He has a dream that, even in California, where the state's Hispanic majority is all but absent from the dominant mainstream culture, holiday revelers will forego A Christmas Carol and instead take their families to see a production by the Ballet Folklorico de Mexico.
He has a dream of making a mint.
"I'm talking Spanish translations of Broadway musicals," says Reinis, finishing breakfast at a Union Square diner where the voice of Jose Feliciano just happens to be wafting from the sound system. "But it has to be done with quality. It has to have all of the marketing elements that would pull it together and be of a certain quality that people don't look down upon -- it's not going to be like second rate -- and then you tour it in America. It's never been done before."
Like each of the dozen or so ideas Reinis juggles at any given time, this dream of getting rich by bringing Spanish-language theater to the masses may never come to fruition. But he has such an astounding record of spinning far-fetched fantasy into gold that only a fool would bet against him.
Owner of the Theater on the Square, Reinis has carved out a living as the city's one truly independent commercial theater producer. He's wedged himself between the West Coast branches of the New York production companies that bring us the Cats and Miss Saigons of the world, and local nonprofits such as the American Conservatory Theater and the Berkeley Repertory Theater. Reinis combines the marketing skills of a sideshow hawker -- he also runs his own public relations company -- with near-perfect pitch for the aesthetic sensibilities of his fellow Northern California theatergoers. He possesses the nerve of a high-stakes gambler attuned to the rhythm of his own instincts, and the caution of a theater veteran who has watched from the inside as shows have bombed.
"That show is going to get bad reviews," Reinis says into the telephone receiver at his theater offices, after listening to a particularly uninteresting pitch. "It doesn't mean everything I do I have to like. If someone wants to rent my theater and do it, that's OK ...."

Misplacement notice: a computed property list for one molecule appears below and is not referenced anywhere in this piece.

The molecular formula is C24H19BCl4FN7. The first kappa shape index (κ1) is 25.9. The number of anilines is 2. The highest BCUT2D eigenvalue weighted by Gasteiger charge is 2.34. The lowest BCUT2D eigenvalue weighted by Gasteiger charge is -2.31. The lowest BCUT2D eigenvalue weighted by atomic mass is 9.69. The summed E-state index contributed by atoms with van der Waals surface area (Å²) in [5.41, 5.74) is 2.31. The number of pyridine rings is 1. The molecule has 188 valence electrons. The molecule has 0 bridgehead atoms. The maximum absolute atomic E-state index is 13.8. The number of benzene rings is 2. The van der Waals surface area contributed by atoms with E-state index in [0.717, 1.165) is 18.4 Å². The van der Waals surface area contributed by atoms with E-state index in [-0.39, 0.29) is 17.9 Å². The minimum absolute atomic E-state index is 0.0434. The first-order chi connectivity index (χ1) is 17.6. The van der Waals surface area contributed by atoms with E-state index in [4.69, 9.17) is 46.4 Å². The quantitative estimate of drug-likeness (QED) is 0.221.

In 1981, Reinis dreamed of turning an old Union Square Elks Lodge ballroom into a 740-seat commercial theater, now called Theater on the Square. "Once I saw it, I knew it was right," recalls Reinis, with the same matter-of-fact air he uses in describing other long-shot bets he's made good. Since then, he's been on a roll. He's managed to keep the lights on in his theater, while taking productions he's launched in San Francisco and touring them throughout California and the rest of the country. His hallmark: bet on shows that, in their conception, might seem like esoteric long shots -- and in hindsight, look like sure things.
Imagine, for example, bringing to town an Australian cross-dresser whose shtick dates from the 1960s to deliver a 150-minute monologue from the stage. Reinis did, after he read a biography describing Aussie comic Barry Humphries as this century's "greatest clown."
"People said, 'Oh, that's old hat: Who's going to come and see an old drag queen?' " Reinis says. "But I had nothing but optimistic thoughts, and I knew the true artistry that was involved."
Now, unless you've been living under your couch, you've heard of Reinis' current Theater on the Square production -- Dame Edna: The Royal Tour star-ring Australian female impersonator Barry Humphries. It's been held over until January after a successful fall run, and Reinis plans to produce a national tour of Dame Edna this spring. If all goes well, it will play New York by fall as a Jonathan Reinis production.
Grand plans, to be sure. But sitting in balcony seats in Reinis' theater, looking over a crowd of raucously laughing gay couples, obviously entertained middle-aged theater-regulars, and equally engaged hipster twentysomething heterosexual couples, only one word of description comes to mind: Bank. Somehow, Reinis sensed ahead of time that this towering, ostentatious, haughty transvestite would pull in the traditional, theatergoing older demographic and lure a younger, hipper crowd that doesn't frequently attend theater.
"It's very difficult to make a living in the theater," Reinis says. "You're doing things that don't necessarily have a track record, and it's risky. Before I open my shows there will be many naysayers. And then, when it's a hit, they will say, 'Oh, yeah, that was obvious.' "
Humphries lavishes praise on Reinis. Granted, it's praise in keeping with Dame Edna's more-royal-than-thou stage persona.
"I was fortunate that my agent allowed Mr. Reinis to have me appear at his little theater," says Humphries. "He's a delightful little fellow, don't you think? He reminds me of one of those adorable old hippies. Even still, I think he has a slight flair to his trousers, and he's got a little Afro, did you notice? I think he is typical of the acceptable side of San Francisco."
While Dame Edna's remarks about the Afro and the bell-bottoms were tongue-in-cheek, Reinis does sport a certain San Franciscan flair. He has the cultural sensibilities of a beatnik auteur and the scrappiness of an 1849 prospector.
When he started out during the 1970s, Jonathan Reinis fancied himself a socialist, he says. He didn't always aspire to the hustling side of the theater business. Reinis originally planned to become a director, studying directing at Herbert Berghof Studios in New York. In 1974, he made a documentary about the Navajo Indians. After studying nine months at Berghof, Reinis came to the Bay Area to direct at the nonprofit One Act Theater in San Francisco. He quickly saw that the money center was in producing, he says, and moved into the slot of the One Act's executive producer. The business side of theater, he discovered, suited his style.